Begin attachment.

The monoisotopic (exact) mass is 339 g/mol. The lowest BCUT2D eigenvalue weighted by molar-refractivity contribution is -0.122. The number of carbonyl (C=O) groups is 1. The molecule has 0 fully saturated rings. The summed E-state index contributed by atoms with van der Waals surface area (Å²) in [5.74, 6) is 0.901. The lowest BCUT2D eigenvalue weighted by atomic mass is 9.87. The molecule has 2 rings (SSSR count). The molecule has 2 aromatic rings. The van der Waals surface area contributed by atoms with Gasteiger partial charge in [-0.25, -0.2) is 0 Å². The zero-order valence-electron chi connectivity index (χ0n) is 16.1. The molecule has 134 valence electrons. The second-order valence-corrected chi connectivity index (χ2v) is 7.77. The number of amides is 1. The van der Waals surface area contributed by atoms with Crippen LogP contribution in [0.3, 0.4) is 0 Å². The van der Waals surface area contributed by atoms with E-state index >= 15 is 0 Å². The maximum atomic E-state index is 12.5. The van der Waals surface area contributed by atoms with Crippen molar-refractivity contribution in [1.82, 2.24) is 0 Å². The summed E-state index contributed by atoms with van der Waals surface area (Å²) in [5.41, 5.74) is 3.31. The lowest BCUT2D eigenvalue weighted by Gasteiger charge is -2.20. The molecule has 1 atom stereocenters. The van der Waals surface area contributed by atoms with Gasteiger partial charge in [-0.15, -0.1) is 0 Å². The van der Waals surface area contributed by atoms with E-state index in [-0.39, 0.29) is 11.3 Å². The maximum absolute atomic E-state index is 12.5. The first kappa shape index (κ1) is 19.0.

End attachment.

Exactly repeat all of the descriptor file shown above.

The monoisotopic (exact) mass is 339 g/mol. The lowest BCUT2D eigenvalue weighted by molar-refractivity contribution is -0.122. The number of carbonyl (C=O) groups is 1. The molecule has 0 fully saturated rings. The summed E-state index contributed by atoms with van der Waals surface area (Å²) in [5.74, 6) is 0.901. The lowest BCUT2D eigenvalue weighted by atomic mass is 9.87. The molecule has 2 rings (SSSR count). The molecule has 2 aromatic rings. The van der Waals surface area contributed by atoms with Gasteiger partial charge in [-0.25, -0.2) is 0 Å². The zero-order valence-electron chi connectivity index (χ0n) is 16.1. The molecule has 134 valence electrons. The second-order valence-corrected chi connectivity index (χ2v) is 7.77. The number of amides is 1. The van der Waals surface area contributed by atoms with Crippen LogP contribution in [0.3, 0.4) is 0 Å². The van der Waals surface area contributed by atoms with E-state index >= 15 is 0 Å². The maximum atomic E-state index is 12.5. The van der Waals surface area contributed by atoms with Crippen molar-refractivity contribution in [1.82, 2.24) is 0 Å². The summed E-state index contributed by atoms with van der Waals surface area (Å²) in [5.41, 5.74) is 3.31. The lowest BCUT2D eigenvalue weighted by Gasteiger charge is -2.20. The molecule has 1 atom stereocenters. The van der Waals surface area contributed by atoms with Gasteiger partial charge in [-0.15, -0.1) is 0 Å². The van der Waals surface area contributed by atoms with E-state index in [-0.39, 0.29) is 11.3 Å². The maximum absolute atomic E-state index is 12.5. The first kappa shape index (κ1) is 19.0.